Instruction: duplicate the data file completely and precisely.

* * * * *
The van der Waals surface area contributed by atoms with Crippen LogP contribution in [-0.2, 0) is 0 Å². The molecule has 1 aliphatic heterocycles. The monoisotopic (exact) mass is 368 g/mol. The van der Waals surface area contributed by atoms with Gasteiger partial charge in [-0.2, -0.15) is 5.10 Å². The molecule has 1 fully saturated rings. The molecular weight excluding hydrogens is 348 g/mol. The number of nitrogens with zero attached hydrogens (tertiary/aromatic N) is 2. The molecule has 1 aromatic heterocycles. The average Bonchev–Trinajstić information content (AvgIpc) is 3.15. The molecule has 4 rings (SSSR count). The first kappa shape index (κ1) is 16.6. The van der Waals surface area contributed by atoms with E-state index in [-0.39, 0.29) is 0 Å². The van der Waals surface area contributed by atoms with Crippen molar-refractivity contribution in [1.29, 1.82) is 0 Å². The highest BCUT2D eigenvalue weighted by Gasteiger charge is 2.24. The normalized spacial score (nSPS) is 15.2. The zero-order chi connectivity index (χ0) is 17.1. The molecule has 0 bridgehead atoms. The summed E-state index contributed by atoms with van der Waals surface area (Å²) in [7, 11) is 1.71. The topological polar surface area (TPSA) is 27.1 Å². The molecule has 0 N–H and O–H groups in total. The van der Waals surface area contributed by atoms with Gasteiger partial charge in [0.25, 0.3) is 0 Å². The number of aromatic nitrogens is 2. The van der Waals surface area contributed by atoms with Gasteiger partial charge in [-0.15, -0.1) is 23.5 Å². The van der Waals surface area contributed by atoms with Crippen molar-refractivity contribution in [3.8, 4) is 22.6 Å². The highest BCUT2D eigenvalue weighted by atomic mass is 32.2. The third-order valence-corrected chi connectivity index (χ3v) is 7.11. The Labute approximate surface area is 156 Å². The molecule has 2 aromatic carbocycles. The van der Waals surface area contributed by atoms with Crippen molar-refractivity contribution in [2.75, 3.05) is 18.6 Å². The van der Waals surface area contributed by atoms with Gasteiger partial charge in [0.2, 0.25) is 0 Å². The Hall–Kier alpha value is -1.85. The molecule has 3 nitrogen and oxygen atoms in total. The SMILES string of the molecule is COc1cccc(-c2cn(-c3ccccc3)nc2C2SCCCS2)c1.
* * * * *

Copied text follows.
The van der Waals surface area contributed by atoms with Crippen LogP contribution in [-0.2, 0) is 0 Å². The molecule has 1 aliphatic heterocycles. The monoisotopic (exact) mass is 368 g/mol. The van der Waals surface area contributed by atoms with Gasteiger partial charge in [-0.2, -0.15) is 5.10 Å². The molecule has 1 fully saturated rings. The molecular weight excluding hydrogens is 348 g/mol. The number of nitrogens with zero attached hydrogens (tertiary/aromatic N) is 2. The molecule has 1 aromatic heterocycles. The average Bonchev–Trinajstić information content (AvgIpc) is 3.15. The molecule has 4 rings (SSSR count). The first kappa shape index (κ1) is 16.6. The van der Waals surface area contributed by atoms with E-state index in [-0.39, 0.29) is 0 Å². The van der Waals surface area contributed by atoms with Crippen molar-refractivity contribution in [1.29, 1.82) is 0 Å². The highest BCUT2D eigenvalue weighted by Gasteiger charge is 2.24. The normalized spacial score (nSPS) is 15.2. The zero-order chi connectivity index (χ0) is 17.1. The molecule has 0 bridgehead atoms. The summed E-state index contributed by atoms with van der Waals surface area (Å²) in [7, 11) is 1.71. The topological polar surface area (TPSA) is 27.1 Å². The molecule has 0 N–H and O–H groups in total. The van der Waals surface area contributed by atoms with Gasteiger partial charge in [0.25, 0.3) is 0 Å². The number of aromatic nitrogens is 2. The van der Waals surface area contributed by atoms with Gasteiger partial charge in [-0.15, -0.1) is 23.5 Å². The van der Waals surface area contributed by atoms with Crippen molar-refractivity contribution in [3.8, 4) is 22.6 Å². The highest BCUT2D eigenvalue weighted by atomic mass is 32.2. The third-order valence-corrected chi connectivity index (χ3v) is 7.11. The Labute approximate surface area is 156 Å². The molecule has 2 aromatic carbocycles. The van der Waals surface area contributed by atoms with Crippen molar-refractivity contribution in [2.75, 3.05) is 18.6 Å². The van der Waals surface area contributed by atoms with Gasteiger partial charge in [0.2, 0.25) is 0 Å². The Hall–Kier alpha value is -1.85. The molecule has 3 nitrogen and oxygen atoms in total. The SMILES string of the molecule is COc1cccc(-c2cn(-c3ccccc3)nc2C2SCCCS2)c1.